For young children, it’s important to introduce them to wildlife early and just show them these species in a different light. Then they become more compassionate and more responsible when it comes to the interactions they have with these animals. We deliver conservation education programs to children. The aim of these program is to promote interest in wildlife-based careers. Every year, we do year-long projects on topics that are related to carnivores. So it might be stuff to do with the kind of prey these animals eat in the areas that they are found in.
National Geographic: What is it about these programs that inspire children?
Being able to see wildlife in a different setting makes kids care more about these species. We go out with the students and collect scientific data with GPSs, compasses, binoculars, and rangefinders. The students love going into the park. It’s always a wonderful opportunity for them to see wildlife in their natural habitat. It’s a learning experience for them, it is a good way of getting local people involved in conservation. It makes them aware of the variety of problems that exist and what they can do about them. I think it’s a great thing.
National Geographic: What advice would you have for kids all over the world who want to do something hands-on for lions?
For young people living in different parts of the world, there’s a lot you can do. Learning about all the different problems that lions are facing and talking about those problems with other people, spreading the message, helping inspire action to the protection of these species, are all things you can do. I’m very hopeful for the upcoming generation. They will grow up empowered. They will grow up aware of the different opportunities that exist in the wildlife sector. They will acquire skills that will help them move forward in their careers, or for more education.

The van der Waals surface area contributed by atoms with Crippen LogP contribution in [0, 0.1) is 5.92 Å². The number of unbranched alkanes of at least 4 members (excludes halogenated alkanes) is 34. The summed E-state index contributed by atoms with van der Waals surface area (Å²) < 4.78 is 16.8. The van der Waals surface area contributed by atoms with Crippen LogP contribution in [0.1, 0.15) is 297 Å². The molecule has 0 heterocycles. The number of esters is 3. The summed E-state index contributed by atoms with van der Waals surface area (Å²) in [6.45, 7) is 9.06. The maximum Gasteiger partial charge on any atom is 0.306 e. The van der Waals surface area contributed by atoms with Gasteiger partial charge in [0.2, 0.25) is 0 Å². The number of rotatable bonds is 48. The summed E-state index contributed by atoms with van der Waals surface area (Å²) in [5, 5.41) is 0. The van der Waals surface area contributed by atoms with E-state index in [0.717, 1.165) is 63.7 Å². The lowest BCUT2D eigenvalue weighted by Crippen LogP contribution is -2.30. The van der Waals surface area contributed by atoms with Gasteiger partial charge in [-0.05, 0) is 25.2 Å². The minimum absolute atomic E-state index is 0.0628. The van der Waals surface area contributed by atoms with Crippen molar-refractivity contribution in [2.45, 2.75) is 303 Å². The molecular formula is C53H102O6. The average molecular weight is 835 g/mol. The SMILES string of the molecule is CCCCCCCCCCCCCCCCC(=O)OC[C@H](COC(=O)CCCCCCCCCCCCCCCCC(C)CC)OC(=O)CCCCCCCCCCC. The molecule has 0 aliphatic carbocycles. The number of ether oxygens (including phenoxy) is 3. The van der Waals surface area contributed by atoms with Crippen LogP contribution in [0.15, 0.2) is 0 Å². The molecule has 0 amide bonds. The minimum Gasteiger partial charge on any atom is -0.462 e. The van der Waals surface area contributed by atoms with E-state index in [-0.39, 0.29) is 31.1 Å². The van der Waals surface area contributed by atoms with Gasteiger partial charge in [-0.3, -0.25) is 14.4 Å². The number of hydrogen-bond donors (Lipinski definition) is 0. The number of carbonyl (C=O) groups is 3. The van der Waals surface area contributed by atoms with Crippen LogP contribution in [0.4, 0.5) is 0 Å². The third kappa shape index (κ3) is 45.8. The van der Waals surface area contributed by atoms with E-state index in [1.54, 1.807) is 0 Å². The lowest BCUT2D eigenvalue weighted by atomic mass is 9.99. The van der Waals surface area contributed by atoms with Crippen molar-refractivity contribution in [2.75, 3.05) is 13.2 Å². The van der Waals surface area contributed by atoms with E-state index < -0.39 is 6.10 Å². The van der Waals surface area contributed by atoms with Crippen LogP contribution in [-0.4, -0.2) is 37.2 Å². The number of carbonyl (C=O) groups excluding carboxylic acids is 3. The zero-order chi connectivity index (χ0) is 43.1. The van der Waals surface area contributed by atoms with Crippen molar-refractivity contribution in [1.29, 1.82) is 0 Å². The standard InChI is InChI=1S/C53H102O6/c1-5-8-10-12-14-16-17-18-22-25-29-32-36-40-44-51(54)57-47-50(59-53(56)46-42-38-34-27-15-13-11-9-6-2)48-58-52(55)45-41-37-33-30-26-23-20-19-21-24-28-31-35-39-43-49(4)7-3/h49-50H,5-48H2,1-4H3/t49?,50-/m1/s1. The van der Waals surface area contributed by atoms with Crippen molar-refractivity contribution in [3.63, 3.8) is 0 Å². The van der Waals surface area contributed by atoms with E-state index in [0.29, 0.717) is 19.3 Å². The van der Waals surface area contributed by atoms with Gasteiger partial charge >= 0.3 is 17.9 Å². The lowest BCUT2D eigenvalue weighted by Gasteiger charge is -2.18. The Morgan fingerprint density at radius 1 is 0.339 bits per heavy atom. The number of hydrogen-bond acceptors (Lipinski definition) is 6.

National Geographic: How would you personally feel if there were no more lions in Zambia?
If there were no more lions in Zambia, it would be a sad day. The landscape would be a whole different scene. The challenge, especially as it relates to getting people to care, is they’re just really, really amazing species to see. The sounds they make, there’s nothing like it out in the wild. Nothing I’ve heard is as amazing and incredible as a lion’s roar. We’re having an impact on these species. They’re endangered, and it’s up to us to do something about it. It would be terrible to lose such an iconic species.
National Geographic: Is it too late to save them, or do you have hope?
I still have hope that we can save lions and many other species, but we have to act quickly. I feel hopeful for the future of lions in Zambia because the work that I’m doing, along with my colleagues, is creating a generation of people that are going to be working towards the protection of these species.
For more on big cats, tune in to Big Cat Week, premiering Monday, Feb. 20, at 9/8c on Nat Geo WILD and learn more about the National Geographic Big Cats Initiative, a global initiative that supports scientists and conservationists working to save big cats in the wild. Learn more about the science and exploration supported by the nonprofit National Geographic Society at natgeo.org/grants.